# Sums of powers of algebraic numbers that are rational

$\newcommand\Q{\mathbb Q}$I have a series of questions related to sum of $k$-powers of algebraic numbers (it is actually only one question that I try to weaken/strengthen the conditions). Suppose we know the following $$\sum_{i=1}^n a_i^k \in \Q$$ for algebraic number $a_i$'s for which not all of them are in $\Q$. Then I ask

1. If $n=k=2$ and $\Q(a_1,a_2)$ is real then is it true that $[\Q(a_1,a_2):\Q]$ is even?
2. Same question as 1. except we assume the general condition $n\geq 2$ and $\Q(a_1,\dots,a_n)$ is real
3. Same question as 1. except we assume any $k\geq 2$ and ask if $[\Q(a_1,a_2):\Q]$ is divisible by $k$
4. Same question as 2. except we assume any $k\geq 2$ and ask if $[\Q(a_1,\dots, a_n):\Q]$ is divisible by $k$

5-8. We ask the same questions as 1-4. without assuming $\Q(a_1,\dots,a_n)$ is real.

Probably the answers are trivial (for instance if 1. is already not true). And I think 5-8. is generally easier than 1-4 (I feel that for 5-8. all of them are generally false).

$\newcommand\Q{\mathbb Q}$For sums of squares the answer is no. Take any real number field $K$ that has odd degree over $\Q$. Take a non rational number $x\in K$. Then you can find a natural number $m$ such that $m>x^2$ with respect to any ordering of $K$. By Artin's theorem it follows that $m-x^2$ is a sum of squares over $K$ (this is the smallest preordering of $K$). So $m$ is the sum of squares in $K$ for which one of the summands is $x^2$ with $x$ not in $\Q$ but $[K:\Q]$ is odd.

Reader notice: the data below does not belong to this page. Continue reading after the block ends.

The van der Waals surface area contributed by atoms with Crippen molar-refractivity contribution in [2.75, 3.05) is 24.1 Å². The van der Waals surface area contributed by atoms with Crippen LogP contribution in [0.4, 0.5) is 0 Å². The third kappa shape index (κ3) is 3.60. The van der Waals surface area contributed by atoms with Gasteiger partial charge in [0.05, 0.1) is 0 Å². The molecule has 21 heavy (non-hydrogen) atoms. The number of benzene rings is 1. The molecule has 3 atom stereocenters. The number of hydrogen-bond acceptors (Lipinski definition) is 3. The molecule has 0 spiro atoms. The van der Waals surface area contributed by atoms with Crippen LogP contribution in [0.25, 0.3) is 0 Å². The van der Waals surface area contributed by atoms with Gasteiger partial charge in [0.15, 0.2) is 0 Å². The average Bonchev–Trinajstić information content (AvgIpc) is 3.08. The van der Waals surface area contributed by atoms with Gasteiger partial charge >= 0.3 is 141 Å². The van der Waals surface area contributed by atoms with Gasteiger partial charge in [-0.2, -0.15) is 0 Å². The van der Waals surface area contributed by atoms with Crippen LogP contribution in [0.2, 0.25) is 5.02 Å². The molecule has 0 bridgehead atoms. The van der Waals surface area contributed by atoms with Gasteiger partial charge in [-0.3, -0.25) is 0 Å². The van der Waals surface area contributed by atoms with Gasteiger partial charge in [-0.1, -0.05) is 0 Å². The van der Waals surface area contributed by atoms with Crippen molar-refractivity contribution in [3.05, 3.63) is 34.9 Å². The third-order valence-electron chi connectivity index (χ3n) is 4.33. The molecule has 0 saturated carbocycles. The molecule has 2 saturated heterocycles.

(1) seems to be false in quite a strong way. Suppose $n = k = 2$ and you even insist that the sum is equal to $1$, e.g.

$$x^2 + y^2 = 1.$$

Then you can make $K = \mathbf{Q}(x,y)$ be any field you want, and certainly of odd degree and totally real. Here is the construction. Given any number field $K$, by the primitive element theorem one can write $K = \mathbf{Q}(t)$ for some $t$. Then write

$$x = \frac{2t}{t^2+1}, \qquad y = \frac{t^2-1}{t^2+1}.$$

Then $x^2 + y^2 = 1$, and $x,y \in \mathbf{Q}(t)$, so $\mathbf{Q}(x,y) \subseteq \mathbf{Q}(t)$. Finally, note that

$$t = \frac{1+x+y}{1+x-y} \in \mathbf{Q}(x,y),$$

and so $K = \mathbf{Q}(t) = \mathbf{Q}(x,y)$.

• for a while I was confused with $x,y,t$ thinking they were indeterminates/transcendental over $\mathbb Q$ – quantum Aug 30 '18 at 8:55
• @quantum I answered your questions and you did not award me the green. I curse you and your descendants to the end of time. – Baby Monkey Oct 1 '18 at 23:50